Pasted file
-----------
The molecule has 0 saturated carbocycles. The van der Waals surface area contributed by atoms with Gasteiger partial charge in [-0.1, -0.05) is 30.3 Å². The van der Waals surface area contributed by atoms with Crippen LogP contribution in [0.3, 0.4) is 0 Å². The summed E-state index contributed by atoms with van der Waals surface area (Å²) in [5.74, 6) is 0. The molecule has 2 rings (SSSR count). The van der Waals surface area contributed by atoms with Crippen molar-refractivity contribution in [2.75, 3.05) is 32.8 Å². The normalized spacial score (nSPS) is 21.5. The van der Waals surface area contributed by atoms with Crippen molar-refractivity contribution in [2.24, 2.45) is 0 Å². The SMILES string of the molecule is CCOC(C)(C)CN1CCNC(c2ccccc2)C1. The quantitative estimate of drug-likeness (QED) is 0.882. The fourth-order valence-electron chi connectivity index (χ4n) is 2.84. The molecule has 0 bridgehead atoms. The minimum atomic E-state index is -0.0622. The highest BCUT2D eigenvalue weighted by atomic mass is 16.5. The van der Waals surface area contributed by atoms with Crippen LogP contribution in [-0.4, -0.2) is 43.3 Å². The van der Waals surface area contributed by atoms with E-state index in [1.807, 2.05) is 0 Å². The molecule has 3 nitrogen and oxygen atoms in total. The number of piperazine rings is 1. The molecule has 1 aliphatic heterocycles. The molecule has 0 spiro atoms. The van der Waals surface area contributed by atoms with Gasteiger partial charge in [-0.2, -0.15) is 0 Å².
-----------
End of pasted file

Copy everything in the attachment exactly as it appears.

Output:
The molecule has 0 saturated carbocycles. The van der Waals surface area contributed by atoms with Gasteiger partial charge in [-0.1, -0.05) is 30.3 Å². The van der Waals surface area contributed by atoms with Crippen LogP contribution in [0.3, 0.4) is 0 Å². The summed E-state index contributed by atoms with van der Waals surface area (Å²) in [5.74, 6) is 0. The molecule has 2 rings (SSSR count). The van der Waals surface area contributed by atoms with Crippen molar-refractivity contribution in [2.75, 3.05) is 32.8 Å². The normalized spacial score (nSPS) is 21.5. The van der Waals surface area contributed by atoms with Crippen molar-refractivity contribution in [2.24, 2.45) is 0 Å². The SMILES string of the molecule is CCOC(C)(C)CN1CCNC(c2ccccc2)C1. The quantitative estimate of drug-likeness (QED) is 0.882. The fourth-order valence-electron chi connectivity index (χ4n) is 2.84. The molecule has 0 bridgehead atoms. The minimum atomic E-state index is -0.0622. The highest BCUT2D eigenvalue weighted by atomic mass is 16.5. The van der Waals surface area contributed by atoms with Crippen LogP contribution in [-0.4, -0.2) is 43.3 Å². The van der Waals surface area contributed by atoms with E-state index in [1.807, 2.05) is 0 Å². The molecule has 3 nitrogen and oxygen atoms in total. The number of piperazine rings is 1. The molecule has 1 aliphatic heterocycles. The molecule has 0 spiro atoms. The van der Waals surface area contributed by atoms with Gasteiger partial charge in [-0.2, -0.15) is 0 Å².